Tris [1,1-dicampholylmethanato] europium(III) may be prepared following the steps of Example 1, but usng 1-camphor or 1-camphoric acid as a starting material.
Tris [d,d-dicampholylmethanato] holmium(III) may be prepared from d,d-dicampholylmethane in the same manner as the last step of Example 1, albeit substituting 0.027 moles of holmium trichloride hexahydrate for the 0.027 moles of europium chloride hexahydrate.
Tris [d,d-dicampholylmethanato] praseodymium(III) can be prepared in the same manner as the last step of Example 1, substituting 0.027 moles of praseodymium trichloride heptahydrate for the 0.027 moles of europium chloride hexahydrate.
A solution of 80 g (0.59 mol) of 1-β-pinene in 720 ml of absolute methanol was ozonized according to the procedure of Meinwald et al., J. Amer. Chem. Soc.82:5445 (1960). After workup and distillation, 60 g (73%) of the ketone d-nopinone was isolated as a colorless oil: bp 86°-88° (10 Torr); [α]25 D =16.9° (neat); ir 1710 cm- 1 (C=0); nmrδ 1.4-2.8 (m, 8), 1.35 (s, 3, CH3), and 1.85 (s, 3, CH2).
d-Nopinone, 13.8 g. (0.10 mol) allowed to react with 0.1 mole of lithium diisopropylamide prepared in accordance with Example 1, to form the enolate, which was then reacted with 14.2 grams (0.10 mol) of ethyl trifluoroacetate. The crude reaction mixture was quenched in 250 ml of cold 1 M hydrochloric acid, and the aqueous phase was extracted with four 175 ml portions of ether. The combined organic phase was washed with two 50 ml portions of saturated aqueous sodium chloride solution, and then extracted with two 50 ml portions of cold 1 M sodium hydroxide. The combined basic extracts were made acidic with 1 M hydrochloric acid and extracted with three 100 ml portions of ether. The combined ethereal layers were washed with saturated aqueous sodium chloride, dried, concentrated and distilled to give 8.9 g of the pure ketone 3-trifluoroacetyl -d-nopinone as a colorless liquid: bp 68° (2.5 Torr); [α]24 D +21.7° (neat), [α]24 D +12.9° (c 2.0, CCl4); ir 1790, 1720, 1650 (strong), and 1720 cm- 1 ; and nmrδ 0.95 and 140 (s, 3 each, CH3), 2.2- 3.0 (m), and 14.8 (s, broad, 1 OH).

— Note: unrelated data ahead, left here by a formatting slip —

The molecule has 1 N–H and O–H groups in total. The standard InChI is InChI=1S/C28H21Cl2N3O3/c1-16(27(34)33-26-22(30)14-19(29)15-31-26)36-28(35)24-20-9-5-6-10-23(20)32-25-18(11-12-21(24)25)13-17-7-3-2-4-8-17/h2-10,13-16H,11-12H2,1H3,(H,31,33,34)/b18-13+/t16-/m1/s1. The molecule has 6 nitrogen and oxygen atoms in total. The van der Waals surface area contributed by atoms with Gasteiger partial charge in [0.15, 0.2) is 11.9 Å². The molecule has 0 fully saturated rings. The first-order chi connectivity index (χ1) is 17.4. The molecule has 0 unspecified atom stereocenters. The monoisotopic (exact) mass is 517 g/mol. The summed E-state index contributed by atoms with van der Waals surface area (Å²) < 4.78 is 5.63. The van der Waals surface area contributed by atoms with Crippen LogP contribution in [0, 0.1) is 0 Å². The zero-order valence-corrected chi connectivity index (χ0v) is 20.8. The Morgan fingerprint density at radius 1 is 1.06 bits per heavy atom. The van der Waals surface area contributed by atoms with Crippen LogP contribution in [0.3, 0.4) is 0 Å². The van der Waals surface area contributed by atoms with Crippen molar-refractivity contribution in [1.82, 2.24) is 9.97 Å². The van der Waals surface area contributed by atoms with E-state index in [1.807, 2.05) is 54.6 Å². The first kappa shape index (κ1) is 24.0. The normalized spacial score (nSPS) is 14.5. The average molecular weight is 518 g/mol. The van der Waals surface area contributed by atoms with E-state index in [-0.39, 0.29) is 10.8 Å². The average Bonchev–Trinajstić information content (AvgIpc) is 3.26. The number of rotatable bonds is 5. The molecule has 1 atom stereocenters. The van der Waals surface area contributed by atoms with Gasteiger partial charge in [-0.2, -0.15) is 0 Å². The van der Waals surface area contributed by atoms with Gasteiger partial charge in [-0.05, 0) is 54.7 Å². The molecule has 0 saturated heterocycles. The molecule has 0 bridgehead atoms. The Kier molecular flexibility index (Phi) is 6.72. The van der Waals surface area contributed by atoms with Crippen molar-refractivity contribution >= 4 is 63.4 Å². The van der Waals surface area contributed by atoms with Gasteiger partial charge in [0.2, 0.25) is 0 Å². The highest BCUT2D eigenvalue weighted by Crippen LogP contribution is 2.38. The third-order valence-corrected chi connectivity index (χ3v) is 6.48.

The 3-trifluoroacetyl -d-nopinone was converted to tris [3-trifluoroacetyl -d-nopinato] europium(III) by treating 17.5 grams of it with a equimolar amount of sodium methoxide in methanol as in Example 1. After the europium (III) chloride hexahydrate was added, the reaction mixture was stirred for one hour, 200 ml of water was added, and then the product was extracted from the resulting oily mixture with three 150 ml portions of pentane. The combined organic layers were washed with water, concentrated, dried for 36 hours at 100°C (0.1 Torr), and powdered to give 18.2 grams of tris [3-trifluoroacetyl -d-nopinato] europium(III) as a bright yellow amorphous solid: m.p. 80°-100°; [α]24 D -67.2° (c 2.0, CCl4); ir 1600 - 1660 cm- 1 ; nmrδ 0.6 - 3.0 (s, broad).